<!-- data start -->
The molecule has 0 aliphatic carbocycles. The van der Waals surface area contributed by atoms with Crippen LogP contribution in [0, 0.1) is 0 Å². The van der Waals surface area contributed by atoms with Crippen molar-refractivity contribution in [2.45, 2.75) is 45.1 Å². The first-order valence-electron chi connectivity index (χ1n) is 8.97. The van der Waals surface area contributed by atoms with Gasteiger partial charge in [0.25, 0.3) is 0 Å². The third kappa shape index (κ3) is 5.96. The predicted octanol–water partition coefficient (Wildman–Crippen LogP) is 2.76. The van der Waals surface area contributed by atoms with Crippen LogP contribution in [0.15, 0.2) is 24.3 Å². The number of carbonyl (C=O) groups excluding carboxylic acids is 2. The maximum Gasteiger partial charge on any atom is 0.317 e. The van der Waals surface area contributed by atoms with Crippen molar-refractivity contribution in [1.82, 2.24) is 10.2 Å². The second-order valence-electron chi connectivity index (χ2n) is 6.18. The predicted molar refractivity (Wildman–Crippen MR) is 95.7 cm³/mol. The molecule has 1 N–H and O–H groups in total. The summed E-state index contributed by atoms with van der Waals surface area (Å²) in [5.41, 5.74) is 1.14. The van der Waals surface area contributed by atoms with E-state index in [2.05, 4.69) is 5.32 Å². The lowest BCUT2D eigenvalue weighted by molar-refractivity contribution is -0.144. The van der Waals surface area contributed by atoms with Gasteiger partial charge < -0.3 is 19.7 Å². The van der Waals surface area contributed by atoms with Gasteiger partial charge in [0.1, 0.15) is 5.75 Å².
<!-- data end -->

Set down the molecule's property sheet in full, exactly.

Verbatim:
The molecule has 0 aliphatic carbocycles. The van der Waals surface area contributed by atoms with Crippen LogP contribution in [0, 0.1) is 0 Å². The van der Waals surface area contributed by atoms with Crippen molar-refractivity contribution in [2.45, 2.75) is 45.1 Å². The first-order valence-electron chi connectivity index (χ1n) is 8.97. The van der Waals surface area contributed by atoms with Gasteiger partial charge in [0.25, 0.3) is 0 Å². The third kappa shape index (κ3) is 5.96. The predicted octanol–water partition coefficient (Wildman–Crippen LogP) is 2.76. The van der Waals surface area contributed by atoms with Crippen LogP contribution in [0.15, 0.2) is 24.3 Å². The number of carbonyl (C=O) groups excluding carboxylic acids is 2. The maximum Gasteiger partial charge on any atom is 0.317 e. The van der Waals surface area contributed by atoms with Crippen molar-refractivity contribution in [1.82, 2.24) is 10.2 Å². The second-order valence-electron chi connectivity index (χ2n) is 6.18. The predicted molar refractivity (Wildman–Crippen MR) is 95.7 cm³/mol. The molecule has 1 N–H and O–H groups in total. The summed E-state index contributed by atoms with van der Waals surface area (Å²) in [5.41, 5.74) is 1.14. The van der Waals surface area contributed by atoms with E-state index in [2.05, 4.69) is 5.32 Å². The lowest BCUT2D eigenvalue weighted by molar-refractivity contribution is -0.144. The van der Waals surface area contributed by atoms with Gasteiger partial charge < -0.3 is 19.7 Å². The van der Waals surface area contributed by atoms with Gasteiger partial charge in [0.1, 0.15) is 5.75 Å².